Alternative dispute resolution

The Administrative Appeals Tribunal Amendment Act 2005 commenced on 16 May 2005.

The Act expanded the scope of alternative dispute resolution (ADR) processes available to the Tribunal in the following major ways:

  • Section 3(1) defines "alternative dispute resolution processes" as including:

    a. Conferencing; and
    b. Mediation; and
    c. Neutral evaluation; and
    d. Case appraisal; and
    e. Conciliation; and
    f. Procedures or services specified in the regulations;

    ADR is not confined to the above but does not include:

    g. Arbitration; or
    h. Court procedures or services.

  • Section 34A(1) authorises the President to direct that a proceeding, or any part of a proceeding, be referred for a particular ADR process (including conferencing).

  • Section 34A(5) requires that parties who are directed to participate in an ADR process must act in good faith.

  • Section 34B authorises the Tribunal to direct that a Small Claims Taxation Tribunal (STCT) matter be referred to an ADR process and that the parties must act in good faith.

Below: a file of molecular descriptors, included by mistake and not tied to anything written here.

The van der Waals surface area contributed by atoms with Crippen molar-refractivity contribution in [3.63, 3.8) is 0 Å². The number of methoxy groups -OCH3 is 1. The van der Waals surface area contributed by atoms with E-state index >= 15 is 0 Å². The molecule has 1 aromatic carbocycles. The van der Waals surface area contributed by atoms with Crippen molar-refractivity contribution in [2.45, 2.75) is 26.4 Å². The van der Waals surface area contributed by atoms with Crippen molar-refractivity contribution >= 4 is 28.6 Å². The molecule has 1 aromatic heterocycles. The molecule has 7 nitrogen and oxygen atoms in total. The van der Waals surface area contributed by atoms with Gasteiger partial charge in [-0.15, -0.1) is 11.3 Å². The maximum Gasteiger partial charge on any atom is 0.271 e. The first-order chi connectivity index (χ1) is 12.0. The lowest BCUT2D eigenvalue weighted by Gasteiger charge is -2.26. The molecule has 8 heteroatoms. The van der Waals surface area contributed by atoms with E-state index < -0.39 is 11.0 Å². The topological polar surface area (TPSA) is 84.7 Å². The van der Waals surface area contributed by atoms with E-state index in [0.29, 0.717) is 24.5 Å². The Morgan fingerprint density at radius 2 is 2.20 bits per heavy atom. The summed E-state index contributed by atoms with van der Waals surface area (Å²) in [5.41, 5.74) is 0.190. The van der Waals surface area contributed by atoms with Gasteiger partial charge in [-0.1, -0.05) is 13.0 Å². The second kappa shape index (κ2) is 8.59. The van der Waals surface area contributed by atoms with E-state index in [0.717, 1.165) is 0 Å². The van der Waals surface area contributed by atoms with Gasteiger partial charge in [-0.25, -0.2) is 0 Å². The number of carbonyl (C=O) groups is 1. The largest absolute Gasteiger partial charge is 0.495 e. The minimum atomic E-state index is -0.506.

• Section 34C authorises the President to make directions about:

    a. The procedure to be followed in an ADR process; and

    b. The person who is to conduct an ADR process (must be a member, officer of the Tribunal or a person engaged under section 34H); and

    c. What will happen following the conclusion of an ADR process.

  • Section 34E(3) provides an exemption to the inadmissibility of evidence of things said or done at an ADR process by allowing the admission of a case appraisal report or a neutral evaluation report in the absence of an objection from either party.

  • Section 34F permits a member who has conducted an ADR process to subsequently sit on a hearing of the matter unless a party objects.

  • Section 60(1A) provides that an alternative dispute resolution practitioner has, in the performance of his or her duties as an alternative dispute resolution practitioner the same protection and immunity as a Justice of the High Court. Section 60(4) defines an "alternative dispute resolution practitioner" as a person who conducts an alternative dispute resolution process under Division 3 of Part IV.

ADR Documents

The AAT has a Referral Policy, guidelines and process models for the different forms of ADR to assist members, officers and parties to understand how ADR is implemented in the AAT: